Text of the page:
writing a proper essay
writing a proper essay
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Don’t let the thought of putting pen to paper daunt you.
Brainstorming can be a great way to develop a topic more deeply and to recognize connections between various facets of your topic.
You cannot write an essay unless you have an idea of what to write about. Brainstorming is the process in which you come up with the essay topic. You need to simply sit and think of ideas during this phase.
The essay starts with a hook that grabs your reader’s interest.
Although the Braille system gained immediate popularity with the blind students at the Institute in Paris, it had to gain acceptance among the sighted before its adoption throughout France. This support was necessary because sighted teachers and leaders had ultimate control over the propagation of Braille resources. Many of the teachers at the Royal Institute for Blind Youth resisted learning Braille’s system because they found the tactile method of reading difficult to learn (Bullock & Galst, 2009). This resistance was symptomatic of the prevalent attitude that the blind population had to adapt to the sighted world rather than develop their own tools and methods. Over time, however, with the increasing impetus to make social contribution possible for all, teachers began to appreciate the usefulness of Braille’s system (Bullock & Galst, 2009), realizing that access to reading could help improve the productivity and integration of people with vision loss. It took approximately 30 years, but the French government eventually approved the Braille system, and it was established throughout the country (Bullock & Galst, 2009).
“Why?” Your reader will also want to know what’s at stake in your claim: Why does your interpretation of a phenomenon matter to anyone beside you? This question addresses the larger implications of your thesis. It allows your readers to understand your essay within a larger context. In answering “why”, your essay explains its own significance. Although you might gesture at this question in your introduction, the fullest answer to it properly belongs at your essay‘s end. If you leave it out, your readers will experience your essay as unfinished—or, worse, as pointless or insular.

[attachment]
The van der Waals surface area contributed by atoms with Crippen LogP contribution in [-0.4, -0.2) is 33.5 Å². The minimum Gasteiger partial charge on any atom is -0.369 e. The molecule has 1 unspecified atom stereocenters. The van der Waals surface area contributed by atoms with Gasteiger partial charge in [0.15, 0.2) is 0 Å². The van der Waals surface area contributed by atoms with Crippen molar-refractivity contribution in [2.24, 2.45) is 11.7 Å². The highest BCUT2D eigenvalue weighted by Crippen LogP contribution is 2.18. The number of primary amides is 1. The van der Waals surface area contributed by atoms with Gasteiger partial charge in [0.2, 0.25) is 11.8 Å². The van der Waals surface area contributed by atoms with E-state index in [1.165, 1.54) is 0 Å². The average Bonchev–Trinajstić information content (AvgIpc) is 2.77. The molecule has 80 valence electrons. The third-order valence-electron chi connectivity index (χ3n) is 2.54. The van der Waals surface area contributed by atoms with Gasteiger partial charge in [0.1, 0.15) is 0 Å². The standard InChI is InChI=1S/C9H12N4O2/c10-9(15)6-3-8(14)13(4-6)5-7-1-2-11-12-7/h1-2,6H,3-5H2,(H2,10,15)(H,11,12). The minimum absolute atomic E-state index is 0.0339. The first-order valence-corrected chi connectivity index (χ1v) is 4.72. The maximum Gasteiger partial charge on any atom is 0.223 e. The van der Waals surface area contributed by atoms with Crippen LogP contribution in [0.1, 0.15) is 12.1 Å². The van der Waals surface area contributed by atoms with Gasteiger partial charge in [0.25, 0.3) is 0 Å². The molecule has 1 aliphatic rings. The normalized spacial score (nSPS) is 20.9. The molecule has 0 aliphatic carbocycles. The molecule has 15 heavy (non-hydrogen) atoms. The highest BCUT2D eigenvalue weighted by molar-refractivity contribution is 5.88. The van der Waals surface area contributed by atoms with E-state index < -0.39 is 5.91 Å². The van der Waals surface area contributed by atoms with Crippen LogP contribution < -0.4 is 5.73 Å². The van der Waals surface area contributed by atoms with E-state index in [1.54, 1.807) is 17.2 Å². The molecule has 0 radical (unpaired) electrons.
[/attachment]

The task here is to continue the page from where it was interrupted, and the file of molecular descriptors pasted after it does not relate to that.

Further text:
“How?” A reader will also want to know whether the claims of the thesis are true in all cases. The corresponding question is “how”: How does the thesis stand up to the challenge of a counterargument? How does the introduction of new material—a new way of looking at the evidence, another set of sources—affect the claims you’re making? Typically, an essay will include at least one “how” section. (Call it “complication” since you’re responding to a reader’s complicating questions.) This section usually comes after the “what,” but keep in mind that an essay may complicate its argument several times depending on its length, and that counterargument alone may appear just about anywhere in an essay.
This part must be given much importance as the introduction part. The conclusion gives you a chance, to sum up, your ideas and close up the topic. Make it short; write three to five sentences. Do not introduce any new ideas at the conclusion; summarize your prior arguments. You have the chance to restate your thesis statement and once again support your stance.
At this stage, you’ll need a laptop to start writing the essay. It’s best to use one that’s particularly comfortable due to the hours it will take to craft. To find one that’s suitable, you can check out the best laptop for writers which is based on the ergonomic design of the device to make it easy for essay writers. This recommendation is from LaptopUnboxed.com which is a website that specializes in reviewing laptops and electronics.